As Lion Aid in London has exclaimed, trophy hunting from America and Europe has been erroneously proposed as a conservation tool for decades. The charity stated, “It is arguable that strictly regulated, ethical and sustainable trophy hunting offtake of selected African species might justify annual offtakes, but it has been shown time and again that trophy hunting is not regulated, not ethical, and not sustainable at current levels.”
It has been said, as stated in Raymond Bonner’s “At the Hand of Man,” that hunting is the only way for conservation to go forward. Supporters argue that money raised from trophy hunting must go to communities, and certainly without the people of Africa benefiting from the wildlife, the wildlife has nowhere to turn to; it is doomed “as certainly as the dodo.” But most money does not help communities. It helps hunting outfitters.
Can the world in this tested hour find another way? With all the money at the world’s disposal, with all the world’s billionaires, can the human species not find the conservation will to save a being that has taunted childhood’s very imaginations since children first learned to talk?
Lion Guardians in East Africa is near exemplary in employing Maasai warriors and other pastoralists in mitigating human and wildlife conflict, and especially lion conflict in over a million acres in Kenya and Tanzania. It should serve as a model for the rest of Africa.
While Maasai used to pit their bravery and strength against lions in a formal lion hunt called the alamaiyo, their ritual combating of lions was to show off their bravery. Whoever killed the lion then shouted the name of his clan. An entire dance with the life force was enacted and life was never taken gratuitously. Warriors only killed lions to prove their courage or if their cattle were at stake.
Canned hunts are the mark of cowards. Trophies are the carcasses of an abject morality. By contrast, the Bushmen in the Kalahari honored the extraordinary prowess of the greatest hunter. They lived in a coherent pattern of respect they extended to all their prey and even the top predator. The lions would come to the water hole at night to drink while the Bushmen went during the day. That mutual recognition is a model of relationship and one reason why the Bushmen have survived for well over 3,000 generations.
There are those in the U.S. Congress who wish to ban lion trophies. But the profit motive and the iron grip of special interest groups who believe in shooting the most treasured mammals on Earth for prestige, most unfortunately, still has the upper hand.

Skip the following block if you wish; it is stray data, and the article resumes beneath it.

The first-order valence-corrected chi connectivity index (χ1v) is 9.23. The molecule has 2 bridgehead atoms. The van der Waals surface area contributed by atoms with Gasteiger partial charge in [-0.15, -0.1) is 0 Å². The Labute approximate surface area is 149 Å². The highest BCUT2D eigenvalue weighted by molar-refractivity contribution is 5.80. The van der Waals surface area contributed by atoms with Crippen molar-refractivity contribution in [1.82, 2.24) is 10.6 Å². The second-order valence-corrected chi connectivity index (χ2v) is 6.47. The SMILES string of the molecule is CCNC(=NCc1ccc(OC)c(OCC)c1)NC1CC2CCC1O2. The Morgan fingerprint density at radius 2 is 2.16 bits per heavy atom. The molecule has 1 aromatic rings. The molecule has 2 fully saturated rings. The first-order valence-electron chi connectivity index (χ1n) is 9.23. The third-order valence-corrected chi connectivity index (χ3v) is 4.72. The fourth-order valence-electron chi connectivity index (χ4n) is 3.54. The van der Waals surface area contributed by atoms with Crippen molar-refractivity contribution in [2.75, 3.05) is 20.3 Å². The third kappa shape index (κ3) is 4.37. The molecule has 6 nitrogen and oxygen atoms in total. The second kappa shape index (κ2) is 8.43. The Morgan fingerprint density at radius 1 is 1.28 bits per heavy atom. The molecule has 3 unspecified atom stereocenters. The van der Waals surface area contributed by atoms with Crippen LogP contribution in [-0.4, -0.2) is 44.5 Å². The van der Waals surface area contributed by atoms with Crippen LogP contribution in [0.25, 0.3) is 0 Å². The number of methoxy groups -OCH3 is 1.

Along with twin threats of poaching and climate change, what is to become of a species that is killed for so-called sport? As long as our civilization deems it worthwhile to forego the principles of non-violence, nature will always bend under the strain of man.
Now is the time to find an alternative before it is too late. Narnia, the Lion King, the MGM lion — the lion is more than an icon, it is the very symbol of freedom in the wild.
How lions fare in the coming years will depend ultimately on how we can stop the onslaught of greed and corruption at all levels, individual and governmental.
It was a major elephant researcher in South Africa who told us that the answer to saving what remains of the natural world would come not through science but through poetry, by which she meant our emotional commitment to life, our ability to draw from our reserves of awe before that which created us.
It was Edward Abbey who remarked that if humanity does not preserve large tracts of the wild — with eagles, wolves, bison, lions, tigers, bears and elephants — it would invite a future that is a high-tech slum. We will have lost the Earth, and no amount of visitations to other planets will remedy the loss of a roar that once sprang from earth’s creatures.
This time will be gauged not by the symphonies, nor art we exult in, nor the skyscrapers we concoct, nor the satellites we launch beyond earth’s atmosphere, it will be remembered by our ability to salvage our relationship to Earth and its biodiversity.
The reality behind the murder and wanton destruction of a beautiful being called Cecil should activate a new and final wave of response, not just for the animals of the world, but also for our children.
The decision Delta, American and United airlines made to ban trophy imports should spread globally and immediately.
Humpbacks are coming back in Australia. There are more mountain gorillas now than 10 years ago. Lions too can come back as the great social cat on Earth, if given a respite from the ignorance and perfidy of our ways.
For in the end, the beast within the human heart does not need more statistics and algorithms to tell it that it has not yet landed on Earth, as our soon-to-be 14-year-old son Lysander once told us. His son must be able to know that lions and tigers and polar bears still roam the hinterlands, not just of the imagination, but also of the wild.
Photos by Lysander Christo, Cyril Christo and Marie Wilkinson. Learn more about Cyril Christo and Marie Wilkinson’s work at their website.